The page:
The Campaign Trail: A look at what happened this week in local politics

The national conventions loomed large in local politics this week as Republicans gathered in Tampa, Fla., Aug. 28-30, and Democrats prepared to meet in Charlotte Sept. 4-6.

Mark Meadows, a Cashiers real-estate developer who’s seeking to represent Western North Carolina’s 11th District, was one of only 10 congressional candidates nationwide who were invited to speak at the Republican National Convention.

He used his moment in the spotlight to slam President Barack Obama and make a case for Mitt Romney, who’d officially earned the Republican nomination for president earlier on Aug. 28.

“We have a president who wants his party to make us all dependent on government. We need leaders who believe in the prosperity that the free market brings,” Meadows declared, adding, “With Mitt Romney, we’re ready to take our country back.”

Meanwhile, Robbinsville native Hayden Rogers, Meadows’ Democratic opponent, used the occasion to contrast his own local origins with Meadows’ Florida roots.

“I’m sure Mark did a fine job delivering his remarks and was excited to be back in his hometown of Tampa, Fla., visiting with family and friends,” Rogers wrote in an email to Xpress. “Whenever Mark does finally make it back to the mountains, I’m hopeful he will shift his focus and join me in working on the issues that matter to the families and small businesses of Western North Carolina.”

In other developments in the 11th District race, the Meadows campaign touted the backing of the 60 Plus Association, a conservative seniors organization. And the Rogers team boasted about landing an endorsement from the Sportsmen’s and Animal Owners’ Voting Alliance.

National conventions loom large

Although Rogers isn’t planning to attend the Democratic National Convention and hasn’t endorsed Obama, plenty of his fellow WNC Democrats have been making plans to see the president’s Sept. 6 address in Charlotte.

Hundreds of tickets to the event were handed out at Obama’s Asheville campaign office, and two busses chartered by the Buncombe County Democratic Party to bring people to Charlotte have sold out.

But the local party’s efforts to bring delegates up to the mountains has been more difficult: It’s planned “Big Tent Event” fundraiser was cancelled due to insufficient interest

Meanwhile, Democrats who aren’t heading to Charlotte are planning to gather at Pack’s Tavern in downtown Asheville to watch Obama’s address on a big projector screen.

About 15 Republicans gathered at the same bar Aug. 28 to watch the opening night of their party’s national convention. The mood was mellow as they watched prime-time speeches by New Jersey Gov. Chris Christie, former presidential candidate Rick Santorum, Ann Romney and others.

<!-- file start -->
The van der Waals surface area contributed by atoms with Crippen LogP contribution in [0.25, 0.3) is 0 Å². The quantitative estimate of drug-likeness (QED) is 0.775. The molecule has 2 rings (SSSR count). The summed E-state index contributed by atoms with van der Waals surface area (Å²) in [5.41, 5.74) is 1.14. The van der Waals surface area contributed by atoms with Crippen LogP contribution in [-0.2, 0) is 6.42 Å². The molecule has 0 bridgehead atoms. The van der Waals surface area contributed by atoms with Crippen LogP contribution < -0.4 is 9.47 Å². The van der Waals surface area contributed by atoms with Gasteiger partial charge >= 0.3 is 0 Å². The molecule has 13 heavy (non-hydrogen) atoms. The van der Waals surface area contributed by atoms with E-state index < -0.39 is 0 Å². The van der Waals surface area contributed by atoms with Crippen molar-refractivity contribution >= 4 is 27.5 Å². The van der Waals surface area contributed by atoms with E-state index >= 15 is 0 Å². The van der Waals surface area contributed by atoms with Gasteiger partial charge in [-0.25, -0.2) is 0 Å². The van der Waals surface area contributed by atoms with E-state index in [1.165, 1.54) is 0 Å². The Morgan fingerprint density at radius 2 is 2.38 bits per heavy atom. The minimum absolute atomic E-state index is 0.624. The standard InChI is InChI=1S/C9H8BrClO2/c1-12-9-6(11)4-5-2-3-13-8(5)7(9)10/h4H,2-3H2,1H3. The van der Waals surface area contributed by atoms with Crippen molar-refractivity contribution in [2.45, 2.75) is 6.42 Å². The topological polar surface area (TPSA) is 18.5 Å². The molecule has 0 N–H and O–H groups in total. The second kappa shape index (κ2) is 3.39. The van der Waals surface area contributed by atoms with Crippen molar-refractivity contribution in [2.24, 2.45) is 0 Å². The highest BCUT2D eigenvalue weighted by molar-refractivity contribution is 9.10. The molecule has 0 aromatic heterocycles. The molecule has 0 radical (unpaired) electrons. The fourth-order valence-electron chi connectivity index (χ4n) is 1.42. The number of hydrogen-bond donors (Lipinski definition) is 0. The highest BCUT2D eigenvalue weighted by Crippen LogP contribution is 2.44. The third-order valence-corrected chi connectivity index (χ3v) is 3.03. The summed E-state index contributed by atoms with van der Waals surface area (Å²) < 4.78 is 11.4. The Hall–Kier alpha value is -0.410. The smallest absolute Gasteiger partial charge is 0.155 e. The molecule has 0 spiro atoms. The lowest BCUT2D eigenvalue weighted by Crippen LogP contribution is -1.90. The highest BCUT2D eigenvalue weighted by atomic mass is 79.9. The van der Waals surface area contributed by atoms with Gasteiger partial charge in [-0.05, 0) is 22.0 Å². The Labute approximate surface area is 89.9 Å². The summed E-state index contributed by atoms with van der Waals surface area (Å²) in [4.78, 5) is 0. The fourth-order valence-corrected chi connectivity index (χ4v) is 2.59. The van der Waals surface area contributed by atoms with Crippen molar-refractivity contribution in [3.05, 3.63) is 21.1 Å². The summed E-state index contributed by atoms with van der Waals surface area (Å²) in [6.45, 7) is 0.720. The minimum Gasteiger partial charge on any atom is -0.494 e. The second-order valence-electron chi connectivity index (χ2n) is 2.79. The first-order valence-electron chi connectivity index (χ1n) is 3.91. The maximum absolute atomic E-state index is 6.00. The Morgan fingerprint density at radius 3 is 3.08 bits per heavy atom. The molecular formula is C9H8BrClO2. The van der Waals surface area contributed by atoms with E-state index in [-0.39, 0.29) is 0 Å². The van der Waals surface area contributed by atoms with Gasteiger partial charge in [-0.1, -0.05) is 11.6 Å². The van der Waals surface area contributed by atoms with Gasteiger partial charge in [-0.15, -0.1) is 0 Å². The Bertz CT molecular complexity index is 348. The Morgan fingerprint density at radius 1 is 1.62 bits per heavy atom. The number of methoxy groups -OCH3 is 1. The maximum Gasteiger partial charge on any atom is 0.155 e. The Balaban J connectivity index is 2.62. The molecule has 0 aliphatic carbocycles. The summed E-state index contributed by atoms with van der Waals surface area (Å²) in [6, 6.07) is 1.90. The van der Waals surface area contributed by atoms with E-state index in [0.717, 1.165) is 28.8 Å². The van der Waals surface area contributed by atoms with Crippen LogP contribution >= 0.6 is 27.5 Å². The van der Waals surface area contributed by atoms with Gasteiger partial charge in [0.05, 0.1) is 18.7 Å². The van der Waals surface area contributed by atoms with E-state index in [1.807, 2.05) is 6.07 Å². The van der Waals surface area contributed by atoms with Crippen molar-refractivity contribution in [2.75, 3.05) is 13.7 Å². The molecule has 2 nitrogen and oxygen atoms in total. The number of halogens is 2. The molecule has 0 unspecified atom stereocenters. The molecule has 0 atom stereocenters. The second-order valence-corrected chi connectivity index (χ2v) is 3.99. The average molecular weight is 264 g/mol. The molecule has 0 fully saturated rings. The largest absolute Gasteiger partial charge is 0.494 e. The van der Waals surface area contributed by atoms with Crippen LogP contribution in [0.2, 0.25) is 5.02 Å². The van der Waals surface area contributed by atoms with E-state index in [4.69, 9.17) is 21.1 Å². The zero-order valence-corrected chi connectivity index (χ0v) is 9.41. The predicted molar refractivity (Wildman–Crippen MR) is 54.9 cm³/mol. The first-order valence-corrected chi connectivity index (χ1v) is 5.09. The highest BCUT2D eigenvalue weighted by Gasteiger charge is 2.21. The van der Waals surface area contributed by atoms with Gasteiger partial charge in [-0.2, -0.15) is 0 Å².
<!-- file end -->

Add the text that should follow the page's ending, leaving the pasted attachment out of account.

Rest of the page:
But at least one of the handful of Buncombe County Republican delegates in Tampa wasn’t having much fun at all. In a series of dispatches, Gary Shoemaker reported to Xpress that he was furious with the party’s treatment of Texas Rep. Ron Paul, who ran against Romney in the primary. Describing the security presence as heavy-handed, he compared his experience in Tampa to spending “3 days in the RNC Gulag.”

City sticks with water referendum; Poll shows Ramsey up in Buncombe Statehouse race

In other political developments, the Asheville City Council decided to stick with its November referendum to ask voters if they support “the sale or lease of its water treatment system and water distribution system.”

And in local Statehouse races, Republican incumbent Rep. Tim Moffitt touted the endorsement of the North Carolina Chamber of Commerce PAC while his District 116 opponent, Democrat Jane Whilden, thanked supporters at an Asheville Tourist baseball game.

Meanwhile, in the District 115 Statehouse race, a poll released from the conservative Civitas Institute showed that Republican Nathan Ramsey has a slight lead over Democrat Susan Wilson.


Thanks for reading through to the end…

We share your inclination to get the whole story. For the past 25 years, Xpress has been committed to in-depth, balanced reporting about the greater Asheville area. We want everyone to have access to our stories. That’s a big part of why we've never charged for the paper or put up a paywall.

We’re pretty sure that you know journalism faces big challenges these days. Advertising no longer pays the whole cost. Media outlets around the country are asking their readers to chip in. Xpress needs help, too. We hope you’ll consider signing up to be a member of Xpress. For as little as $5 a month — the cost of a craft beer or kombucha — you can help keep local journalism strong. It only takes a moment.

About Jake Frankel
Jake Frankel is an award-winning journalist who enjoys covering a wide range of topics, from politics and government to business, education and entertainment.

Before you comment

The comments section is here to provide a platform for civil dialogue on the issues we face together as a local community. Xpress is committed to offering this platform for all voices, but when the tone of the discussion gets nasty or strays off topic, we believe many people choose not to participate. Xpress editors are determined to moderate comments to ensure a constructive interchange is maintained. All comments judged not to be in keeping with the spirit of civil discourse will be removed and repeat violators will be banned. See here for our terms of service. Thank you for being part of this effort to promote respectful discussion.

Leave a Reply

To leave a reply you may Login with your Mountain Xpress account, connect socially or enter your name and e-mail. Your e-mail address will not be published. All fields are required.